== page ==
Design

Seoul, Korea — New York-based multidisciplinary design firm WalkerGroup/CNI is designing the interior space of the new 500,000-sq.-ft. Hyundai department store. Scheduled to open August 2002, the eight-level flagship is located in the Mok Dong district. Hyundai will serve as the anchor of the mixed-use complex, which features three high-rise condominium towers — making it the tallest building in Korea.

WalkerGroup/CNI also is providing the umbrella architecture for the retailer. The firm's architects describe the look as modern Deco, inspired by 1930s architecture such as New York's Chrysler building and Rockefeller Center. The project's architecture keeps with the upscale nature of the surrounding area, which is the media and financial center of the city.

In addition to interior work, WalkerGroup/CNI will provide environmental and way-finding signage and merchandising. Area-based Hyundai is the developer.

Helsinki — Three top architectural design firms, Cambridge, Mass.-based ADD Inc., Helsinki-based Evata and Hong Kong-based Adrianse Group joined forces earlier this year to create a new strategic alliance called E2A-Global. The new network links 600 professionals in 22 locations to clients all over the world. “This is a natural step in the evolution of our business,” says Tommi Tuominen, CEO, Evata. “This move makes a lot of sense,” says Ron Adrianse, managing director, Adrianse Group. “We needed a large, well-positioned structure, which responded to the demands of the market place, with good coverage and the ability to respond.” Key offices will be located in Boston, Helsinki and Hong Kong.

Founded in 1971, ADD Inc. delivers design solutions that support clients' goals and help leverage the power of change in their environments. One of Europe's largest architectural and consulting firms, Evata continues to provide expertise and technical capabilities worldwide. The Adrianse Group is a multidisciplinary design practice offering services such as space planning, interior design and project management.

Expansion

São Paulo, Brazil — Bentonville, Ark.-based Wal-Mart Stores Inc. opened its first newly created supermarket chain, Todo Dia, in São Paulo. The retail giant is considering opening additional stores in Rio de Janeiro and Minas Gerais. Eight Sam's Club outlets and 12 Wal-Mart supercenters already exist in these cities.

The new Todo Dia stores are targeted toward consumers in the “C” and “D” socioeconomic classes. Wal-Mart currently ranks sixth in sales among Brazilian retailers.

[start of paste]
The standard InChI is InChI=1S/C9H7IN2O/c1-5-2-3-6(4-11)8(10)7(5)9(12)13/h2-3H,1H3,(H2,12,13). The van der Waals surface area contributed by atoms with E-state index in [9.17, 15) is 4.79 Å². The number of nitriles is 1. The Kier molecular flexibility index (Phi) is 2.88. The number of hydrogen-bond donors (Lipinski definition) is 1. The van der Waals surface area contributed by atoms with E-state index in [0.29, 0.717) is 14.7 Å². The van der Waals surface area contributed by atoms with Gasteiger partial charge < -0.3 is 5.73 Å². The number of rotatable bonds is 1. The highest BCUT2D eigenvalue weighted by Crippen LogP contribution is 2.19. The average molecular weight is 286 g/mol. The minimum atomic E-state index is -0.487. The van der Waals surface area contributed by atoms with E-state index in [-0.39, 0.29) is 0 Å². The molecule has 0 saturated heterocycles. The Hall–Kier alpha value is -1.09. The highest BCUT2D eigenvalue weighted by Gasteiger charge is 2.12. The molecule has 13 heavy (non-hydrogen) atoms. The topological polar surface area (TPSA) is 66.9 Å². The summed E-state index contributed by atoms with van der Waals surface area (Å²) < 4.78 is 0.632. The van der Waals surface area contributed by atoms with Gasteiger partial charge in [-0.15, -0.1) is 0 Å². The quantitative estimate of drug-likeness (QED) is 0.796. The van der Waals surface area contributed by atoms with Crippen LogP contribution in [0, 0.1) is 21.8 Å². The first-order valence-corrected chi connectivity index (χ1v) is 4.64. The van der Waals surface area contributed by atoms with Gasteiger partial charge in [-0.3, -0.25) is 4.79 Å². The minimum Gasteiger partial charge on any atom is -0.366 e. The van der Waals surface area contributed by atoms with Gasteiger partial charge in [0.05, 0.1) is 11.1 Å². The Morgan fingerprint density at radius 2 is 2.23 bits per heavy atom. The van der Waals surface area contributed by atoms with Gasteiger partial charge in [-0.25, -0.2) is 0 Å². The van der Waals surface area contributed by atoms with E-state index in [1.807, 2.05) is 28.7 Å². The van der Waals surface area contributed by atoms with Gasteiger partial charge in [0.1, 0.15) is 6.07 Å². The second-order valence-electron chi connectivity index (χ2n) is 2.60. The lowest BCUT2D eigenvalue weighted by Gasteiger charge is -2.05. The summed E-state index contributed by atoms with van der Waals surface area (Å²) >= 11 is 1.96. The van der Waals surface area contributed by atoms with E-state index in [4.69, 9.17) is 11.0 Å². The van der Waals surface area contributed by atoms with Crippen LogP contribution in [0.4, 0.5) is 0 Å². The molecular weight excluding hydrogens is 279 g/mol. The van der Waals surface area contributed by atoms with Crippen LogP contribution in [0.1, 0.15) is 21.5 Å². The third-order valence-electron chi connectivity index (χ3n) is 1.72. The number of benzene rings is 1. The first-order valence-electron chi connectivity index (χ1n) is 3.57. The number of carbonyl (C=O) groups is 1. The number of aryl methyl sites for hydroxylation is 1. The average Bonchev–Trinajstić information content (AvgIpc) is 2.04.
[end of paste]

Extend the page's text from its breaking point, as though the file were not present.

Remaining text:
Düsseldorf, Germany — German retailer Metro AG is adding 3,000 new jobs, half of which will be in Germany, through the expansion of Media Market and Saturn, the company's electronics and appliance specialty chains. “Our focus in the next six months is to continue organic growth and international expansion,” says CEO Hans-Joachim Köber. Metro also plans to enter the Croatian market through a joint venture with leading retailer Konzum, reports Planet Retail. The new company will be called Konmet.

Gap, Pa. — Earlier in the year, Auntie Anne's Inc. completed development agreements with parties in Saudi Arabia, the United Arab Emirates (UAE) and South Korea. Middle East-based The Fahad A. Al-Rajhi Co. holds the rights to own and operate Auntie Anne's Hand-Rolled Soft Pretzel locations in Saudi Arabia and is expected to open 20 pretzel shops during the next five years. Dynasty Foods Enterprises obtained the exclusive licensee rights to the pretzel store for sites in the UAE while Jaewon Food Corp. obtained licensee rights for locales in South Korea. Dynasty plans to open 20 stores by 2006 and Jaewon is rolling out 30 Auntie Anne's Hand-Rolled Soft Pretzel locations in South Korea.

Auntie Anne's Inc. is the privately owned franchiser of Auntie Anne's Hand-Rolled Soft Pretzels. Today, the company supports more than 670 locations spanning 43 states and eight countries.

Business

Hong Kong — In May of this year, Mycal Corp., Japan's fourth-largest supermarket chain, expected a net loss of $897 million in 2001. On Sept. 14, less than six months later, Mycal filed for bankruptcy. Dai-Ichi Kangyo Bank, the grocer's primary lender, refused to entrust any additional funds. Mycal debts total $11.7 billion. Economists blamed Mycal's demise on Japan's weakened economy and the company's decision to continue expansion with disregard to operating efficiencies and dissipating profits, according to Retail NewsBeat.

Subsequently, negotiations involving Wal-Mart acquiring Mycal have been delayed, reports Kyodo News Service.

New YorkFederated Merchandising Group (FMG), a division of Cincinnati-based Federated Department Stores Inc., has agreed to supply department stores in Australia, Chile and Peru with the company's private labels.

Australia's largest department store, Myer Grace Brothers — with 69 locations around the continent — will begin carrying Charter Club, Style & Co., and Jennifer Moore women's apparel; Alfani for men; and Greendog children's wear in March 2002. Ripley, South America's second largest department store is already selling I.N.C. International Concepts woman's wear and Tools of the Trade cookware at stores in Santiago, Chile and Lima, Peru, reports Business Wire. “With our initial success in Japan, and these new agreements in Australia and South America, we will continue to be aggressive in pursuing strategies for partnering with retailers around the globe in coming years,” says Susan Bertelsen, FMG's senior vice president for new business development.